Read more of Slate's coverage of the Libya conflict.
This is precisely the way the United Nations is supposed to work—a broad coalition of world powers summoning the will to engage in collective defense. Again, how could any American president sit and do nothing, on the grounds that U.S. interests weren't quite sufficiently supremely at stake in the fight?
For those who accuse Obama of "dithering," it's worth noting, as he did Monday night, that President Bill Clinton waited a year—and stood by while a real massacre took place—before taking similar action against Serbian dictator Slobodan Milosevic. If Obama had waited for the citizens of Benghazi to be slaughtered by the thousands, his critics would be fuming, and rightly so.
The main reason they're fuming now anyway seems pretty clear. As New York Times columnist Gail Collins wrote of Mitt Romney's opinion of Libya, he "supports the current mission, except for the part where it's run by Barack Obama."
There are still many uncertainties about the Libyan operation—and it's reasonable to argue that they should have been worked out more clearly or more fully before the bombs fell. The fate of Qaddafi isn't one of these matters, or at least not to the extent that some claim. Yes, Obama said early on that Qaddafi must go—yet he's since said that Qaddafi isn't an explicit target of the military operation.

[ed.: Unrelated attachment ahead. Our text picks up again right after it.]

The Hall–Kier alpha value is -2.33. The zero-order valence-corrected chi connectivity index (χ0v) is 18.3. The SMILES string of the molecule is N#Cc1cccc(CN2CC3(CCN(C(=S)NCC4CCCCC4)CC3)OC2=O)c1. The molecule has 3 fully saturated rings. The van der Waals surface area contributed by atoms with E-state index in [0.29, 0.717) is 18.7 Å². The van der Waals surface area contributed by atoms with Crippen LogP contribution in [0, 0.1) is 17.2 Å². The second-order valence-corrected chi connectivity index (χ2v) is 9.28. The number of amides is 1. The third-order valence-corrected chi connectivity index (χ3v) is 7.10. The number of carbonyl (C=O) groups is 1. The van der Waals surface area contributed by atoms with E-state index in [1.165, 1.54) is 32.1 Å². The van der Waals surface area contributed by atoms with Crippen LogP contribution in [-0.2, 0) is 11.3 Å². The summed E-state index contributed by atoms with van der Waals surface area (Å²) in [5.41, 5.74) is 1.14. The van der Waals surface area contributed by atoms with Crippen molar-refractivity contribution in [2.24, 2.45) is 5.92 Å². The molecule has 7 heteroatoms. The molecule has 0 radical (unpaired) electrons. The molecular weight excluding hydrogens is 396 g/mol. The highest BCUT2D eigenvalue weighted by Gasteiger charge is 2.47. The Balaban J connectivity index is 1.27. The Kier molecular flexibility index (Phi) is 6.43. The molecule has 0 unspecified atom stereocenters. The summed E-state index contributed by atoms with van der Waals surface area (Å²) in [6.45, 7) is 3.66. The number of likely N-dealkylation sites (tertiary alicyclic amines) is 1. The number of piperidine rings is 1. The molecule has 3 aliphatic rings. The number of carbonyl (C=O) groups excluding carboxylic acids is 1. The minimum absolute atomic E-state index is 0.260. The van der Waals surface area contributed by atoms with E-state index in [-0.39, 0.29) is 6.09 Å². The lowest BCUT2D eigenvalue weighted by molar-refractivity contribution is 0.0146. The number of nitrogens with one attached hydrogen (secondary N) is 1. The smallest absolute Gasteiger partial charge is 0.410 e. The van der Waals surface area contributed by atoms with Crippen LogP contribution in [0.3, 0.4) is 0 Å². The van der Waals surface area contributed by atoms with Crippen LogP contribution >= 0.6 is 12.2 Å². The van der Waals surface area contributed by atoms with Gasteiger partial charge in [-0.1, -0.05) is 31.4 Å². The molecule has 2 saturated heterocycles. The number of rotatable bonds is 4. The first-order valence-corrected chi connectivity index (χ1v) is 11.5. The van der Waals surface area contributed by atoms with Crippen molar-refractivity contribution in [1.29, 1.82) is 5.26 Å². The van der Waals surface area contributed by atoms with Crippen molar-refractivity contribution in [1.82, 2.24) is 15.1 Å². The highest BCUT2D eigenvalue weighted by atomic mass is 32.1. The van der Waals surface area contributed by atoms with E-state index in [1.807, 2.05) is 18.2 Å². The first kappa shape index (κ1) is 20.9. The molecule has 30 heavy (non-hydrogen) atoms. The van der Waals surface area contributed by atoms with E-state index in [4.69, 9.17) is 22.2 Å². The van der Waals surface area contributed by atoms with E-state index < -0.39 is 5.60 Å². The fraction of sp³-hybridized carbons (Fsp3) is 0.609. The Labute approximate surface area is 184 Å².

This is more a finesse than a contradiction. As Obama explained in his speech, the U.N. mandate that authorized the military operation does not call for regime change. Were Obama to expand the mandate to include it unilaterally, the coalition "would splinter," and the United States would have to take up more of the burden, including very likely putting troops on the ground. "To be blunt," Obama said, "we went down that road in Iraq," which consumed "eight years, thousands of American and Iraqi lives, and nearly a trillion dollars." Whether or not the fate of Iraq is worth that (and its fate is still far from settled), Libya's certainly is not.
But the fate of Libya is the most troubling part of this whole operation. The country's a wreck. If Qaddafi does fall, there are no political institutions, no parties or social groupings, no levers for the makings of a civil society or a thriving economy. It's not even clear who the rebel leaders are, what they stand for, or whether they have any true following among the Libyan people (whoever they are). Granted, there wasn't much time for postwar planning; the intervention had to commence when it did, or Qaddafi would have won. Yet, while Libya is not Iraq, the crucial failing of the Iraq invasion was the lack of postwar planning. If some countries or international bodies aren't prepared to step in quickly, with some sort of plan, Libya could easily plunge into chaos, anarchy, civil war, or worse.
Obama said in his speech Monday night that Secretary of State Hillary Clinton would head to London on Tuesday to meet with "the Libyan opposition" and "consult with more than 30 nations" about "a transition to the future that the Libyan people deserve." We'll see.
There is also something worrisome about the final minutes of Obama's speech, which took flight into lofty sentiments about America's pledge of a helping hand "for all those yearning for freedom around the world." After the finely measured passages about the need to weigh our values and our interests, this finale comes off as troublingly open-ended—and perhaps dangerously encouraging to some of the world's would-be rebels who should know that, really, we're not going to come help them when their brutal dictators' bullets start to fly.
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